Mary East lived an unusual life for a woman in 18th Century England. She took the name James How and worked as an innkeeper in London. However, a case of blackmail disrupted the domestic situation and brought Mary/James into the public eye in 1766. Not only was the story reported in newspapers at the time, but also Bram Stoker of Dracula fame included the tale in his 1910 book Famous Imposters.
The story goes that Mary fell in love with a man, but he turned to crime and was transported out of England. Mary (aged 16) made the acquaintance of another young woman (aged 17) who had similarly given up on men, and they decided to live together. They decided that the best plan was to live as husband and wife, and tossed a coin to see who would be the husband. Thus Mary became James How and her companion (whose name was not recorded), became Mrs How. They pooled their resources (they had £30 between them) and leased a pub in Epping, a substantial distance from their homes in Garlick Hill.
Their fortunes changed after James had an altercation with a man and sustained a hand injury. He was awarded £500 in damages. The money allowed Mr and Mrs How to move to Limehouse-Hole in the East End of London and then to Poplar, where they bought the White Horse public house. They were respected as good neighbours, although they kept themselves to themselves and never entertained guests in their home. James was excused from the duty to serve as a constable because of his injured hand, but took on other jobs within the local community including several sessions of jury duty.
By 1750 James How and his wife had been living comfortably together for about 18 years when a former neighbour of theirs discovered where they were living and found out about their improved fortunes. Mrs Bently was not well off, so she asked for £10 in return for not revealing that James How was Mary East. James paid up and Mrs Bently was satisfied until 1765, when she made a further demand. James paid her a second £10, but was unable to pay £10 when she made a third demand two weeks later so gave her only £5.
Around the same time, Mrs How was taken ill, so went to the countryside to stay with friends. She confessed to her friends that her husband was a woman, and died soon afterwards. Her friends then visited James and also asked for money, wanting more than their fair share of Mrs How's estate (by then Mr and Mrs How had saved up more than £4,000 between them).
It is probable that James managed to persuade Mrs How's friends to accept only what they were entitled to, but he then had to contend with Mrs Bently's next scheme. She enlisted two men to help her. One pretended to be a constable, and the other pretended to be an agent for Justice Fielding1, a local judge. They accused James How of committing a robbery 34 years earlier and admitted they knew he was a woman.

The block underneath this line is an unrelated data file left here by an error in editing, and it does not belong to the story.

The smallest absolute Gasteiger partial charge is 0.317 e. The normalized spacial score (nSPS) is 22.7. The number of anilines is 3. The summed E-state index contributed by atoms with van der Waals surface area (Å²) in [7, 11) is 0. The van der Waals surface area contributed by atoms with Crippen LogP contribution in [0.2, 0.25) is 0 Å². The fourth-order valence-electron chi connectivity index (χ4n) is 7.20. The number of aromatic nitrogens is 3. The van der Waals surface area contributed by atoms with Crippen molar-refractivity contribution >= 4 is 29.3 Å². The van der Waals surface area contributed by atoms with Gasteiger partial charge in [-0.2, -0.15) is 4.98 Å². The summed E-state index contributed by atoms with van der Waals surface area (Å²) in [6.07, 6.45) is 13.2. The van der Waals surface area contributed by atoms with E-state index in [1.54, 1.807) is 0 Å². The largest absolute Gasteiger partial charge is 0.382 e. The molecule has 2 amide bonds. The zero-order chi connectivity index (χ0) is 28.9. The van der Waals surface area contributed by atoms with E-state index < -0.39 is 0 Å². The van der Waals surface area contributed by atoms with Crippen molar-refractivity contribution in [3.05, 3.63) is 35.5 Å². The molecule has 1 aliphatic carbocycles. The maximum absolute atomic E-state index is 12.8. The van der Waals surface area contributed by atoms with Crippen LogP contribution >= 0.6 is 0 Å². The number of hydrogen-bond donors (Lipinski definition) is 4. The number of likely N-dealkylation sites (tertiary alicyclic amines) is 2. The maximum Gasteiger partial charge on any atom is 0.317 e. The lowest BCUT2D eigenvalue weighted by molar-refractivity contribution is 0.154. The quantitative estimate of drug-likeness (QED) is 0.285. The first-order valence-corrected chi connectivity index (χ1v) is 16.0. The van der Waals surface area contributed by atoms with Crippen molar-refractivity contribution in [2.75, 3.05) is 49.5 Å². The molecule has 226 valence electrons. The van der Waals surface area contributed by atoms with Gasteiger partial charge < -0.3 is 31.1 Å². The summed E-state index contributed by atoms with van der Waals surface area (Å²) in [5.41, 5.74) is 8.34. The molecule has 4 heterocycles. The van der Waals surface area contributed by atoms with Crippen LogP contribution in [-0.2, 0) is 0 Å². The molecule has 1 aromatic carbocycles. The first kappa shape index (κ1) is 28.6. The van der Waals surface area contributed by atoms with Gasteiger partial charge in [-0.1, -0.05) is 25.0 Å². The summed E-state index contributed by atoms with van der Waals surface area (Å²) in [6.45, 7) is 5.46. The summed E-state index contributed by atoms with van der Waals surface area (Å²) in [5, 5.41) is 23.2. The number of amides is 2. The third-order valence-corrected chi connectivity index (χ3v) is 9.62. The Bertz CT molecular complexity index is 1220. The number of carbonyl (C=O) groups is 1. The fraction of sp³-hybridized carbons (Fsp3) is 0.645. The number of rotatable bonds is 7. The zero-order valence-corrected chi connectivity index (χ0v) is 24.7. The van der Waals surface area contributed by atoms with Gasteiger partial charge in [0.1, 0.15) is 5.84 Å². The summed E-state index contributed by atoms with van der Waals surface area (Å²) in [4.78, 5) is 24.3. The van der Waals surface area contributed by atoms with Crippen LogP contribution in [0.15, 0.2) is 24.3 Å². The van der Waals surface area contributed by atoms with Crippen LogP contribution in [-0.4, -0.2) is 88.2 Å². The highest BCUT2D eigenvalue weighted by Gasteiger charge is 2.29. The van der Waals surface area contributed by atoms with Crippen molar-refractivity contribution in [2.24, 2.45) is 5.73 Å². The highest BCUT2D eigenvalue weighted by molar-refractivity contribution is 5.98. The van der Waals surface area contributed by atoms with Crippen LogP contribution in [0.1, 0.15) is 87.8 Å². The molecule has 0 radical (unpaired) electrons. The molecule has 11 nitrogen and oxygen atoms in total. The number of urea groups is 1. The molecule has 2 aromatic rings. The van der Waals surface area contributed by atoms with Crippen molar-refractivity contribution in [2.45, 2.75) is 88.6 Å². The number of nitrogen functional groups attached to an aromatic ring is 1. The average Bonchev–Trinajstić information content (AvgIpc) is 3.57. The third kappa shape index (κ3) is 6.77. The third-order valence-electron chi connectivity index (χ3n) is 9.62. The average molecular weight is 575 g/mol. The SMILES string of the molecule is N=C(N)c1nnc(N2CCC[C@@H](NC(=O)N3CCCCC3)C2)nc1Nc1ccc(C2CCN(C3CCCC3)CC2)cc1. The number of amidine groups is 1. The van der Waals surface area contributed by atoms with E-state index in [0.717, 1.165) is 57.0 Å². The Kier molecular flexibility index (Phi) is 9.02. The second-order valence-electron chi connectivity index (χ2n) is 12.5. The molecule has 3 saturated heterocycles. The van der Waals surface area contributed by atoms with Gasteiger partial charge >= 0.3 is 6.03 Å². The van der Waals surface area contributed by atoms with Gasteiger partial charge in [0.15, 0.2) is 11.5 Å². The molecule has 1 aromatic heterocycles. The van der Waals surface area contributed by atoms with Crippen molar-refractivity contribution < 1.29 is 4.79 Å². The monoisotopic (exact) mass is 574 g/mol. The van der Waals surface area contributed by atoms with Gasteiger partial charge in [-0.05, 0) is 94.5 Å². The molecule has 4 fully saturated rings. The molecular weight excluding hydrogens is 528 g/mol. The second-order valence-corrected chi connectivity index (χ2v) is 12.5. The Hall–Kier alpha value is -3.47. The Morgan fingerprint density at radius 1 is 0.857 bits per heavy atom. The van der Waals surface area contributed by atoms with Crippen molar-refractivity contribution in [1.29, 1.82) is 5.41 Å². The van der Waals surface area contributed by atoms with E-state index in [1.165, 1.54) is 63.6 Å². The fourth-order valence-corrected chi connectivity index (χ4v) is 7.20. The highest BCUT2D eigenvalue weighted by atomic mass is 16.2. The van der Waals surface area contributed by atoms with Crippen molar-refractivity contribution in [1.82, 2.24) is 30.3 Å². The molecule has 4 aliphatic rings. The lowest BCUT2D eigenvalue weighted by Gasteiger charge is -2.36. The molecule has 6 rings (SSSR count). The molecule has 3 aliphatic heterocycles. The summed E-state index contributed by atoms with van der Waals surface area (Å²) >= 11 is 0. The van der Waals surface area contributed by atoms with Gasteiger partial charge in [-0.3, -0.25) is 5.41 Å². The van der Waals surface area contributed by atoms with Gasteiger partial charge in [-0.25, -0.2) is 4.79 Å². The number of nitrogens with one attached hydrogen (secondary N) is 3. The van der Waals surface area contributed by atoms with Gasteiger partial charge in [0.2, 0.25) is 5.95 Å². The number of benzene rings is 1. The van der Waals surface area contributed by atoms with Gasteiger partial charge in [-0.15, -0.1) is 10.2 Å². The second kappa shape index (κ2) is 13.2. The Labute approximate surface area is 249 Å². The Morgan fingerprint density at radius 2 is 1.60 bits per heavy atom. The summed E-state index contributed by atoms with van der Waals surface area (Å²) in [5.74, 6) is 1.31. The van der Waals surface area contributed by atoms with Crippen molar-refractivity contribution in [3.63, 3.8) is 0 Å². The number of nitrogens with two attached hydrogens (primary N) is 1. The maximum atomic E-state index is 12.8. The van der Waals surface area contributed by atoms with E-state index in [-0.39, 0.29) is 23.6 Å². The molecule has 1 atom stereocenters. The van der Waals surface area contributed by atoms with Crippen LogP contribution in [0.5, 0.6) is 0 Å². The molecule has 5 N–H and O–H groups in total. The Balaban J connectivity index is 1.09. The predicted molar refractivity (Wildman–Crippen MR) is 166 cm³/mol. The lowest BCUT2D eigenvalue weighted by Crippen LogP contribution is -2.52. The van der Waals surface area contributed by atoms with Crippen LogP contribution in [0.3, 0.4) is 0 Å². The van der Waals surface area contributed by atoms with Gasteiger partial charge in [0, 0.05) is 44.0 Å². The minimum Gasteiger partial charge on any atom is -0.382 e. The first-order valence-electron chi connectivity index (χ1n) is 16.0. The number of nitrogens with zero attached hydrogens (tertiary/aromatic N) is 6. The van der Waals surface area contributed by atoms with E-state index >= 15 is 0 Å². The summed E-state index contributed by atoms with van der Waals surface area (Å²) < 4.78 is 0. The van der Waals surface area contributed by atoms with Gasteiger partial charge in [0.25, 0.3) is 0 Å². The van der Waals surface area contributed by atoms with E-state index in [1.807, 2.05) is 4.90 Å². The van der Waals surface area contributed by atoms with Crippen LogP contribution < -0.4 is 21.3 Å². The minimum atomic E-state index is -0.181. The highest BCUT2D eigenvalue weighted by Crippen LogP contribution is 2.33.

A neighbour, Mr Williams, was within earshot, so James asked him for help, confirming his innocence of the crime but admitting he was a woman. Mr Williams agreed to help, but had to go to his home first. While he was away, the men demanded £100 from James or else he would be hanged for the crime. When he didn't pay up, they took him to Mrs Bently's house in Garlick Hill. There James was threatened into writing a 'draft' promising that Mr Williams would pay the £100 in a few days' time. He was released and returned to Poplar, where he told Mr Williams everything that had happened.
On the day Mr Williams was due to pay Mrs Bently, a trap had been laid. A real constable was with Mr Williams; he arrested Mrs Bently and one of her accomplices. They were taken to the Bench of Justices in Whitechapel, and James gave testimony as Mary East:
The alteration of her dress from that of a man to that of a woman appeared so great, that together with her awkward behaviour in her new assumed habit, caused great diversion to all.
- London Chronicle 7-9 August, 1766
Mary East and Mr Williams won the case - Mrs Bently and her accomplice were convicted of extortion and assault. However, Mary had to resign from the roles she had held as James How, and also had to retire from the White Horse. She was able to live on her savings for the rest of her life 'with an unblemished character'.
In the 21st Century, we cannot know how Mary East might have described herself if she had had the vocabulary of modern times. She may have been a transgender man, or she may have been a gay woman, but all we know is what was reported in the newspapers, and that when she died in 1780 she was known as Mary East.
In the 18th Century, as life was difficult for women, especially unmarried women, there was a suspicion that women who lived as men were simply impostors, wanting to take advantage of the power that men had. That explains why Mary/James' story was considered by Bram Stoker to fit into his book entitled Famous Imposters, but he was sympathetic towards Mr and Mrs How as they 'seemed to live their lives in exceeding blamelessness.'
However Mr and Mrs How saw themselves, they have gained a place in history. Notably Mary East was not herself prosecuted for being a 'female husband', but instead was able to get justice for the crimes that were committed against her.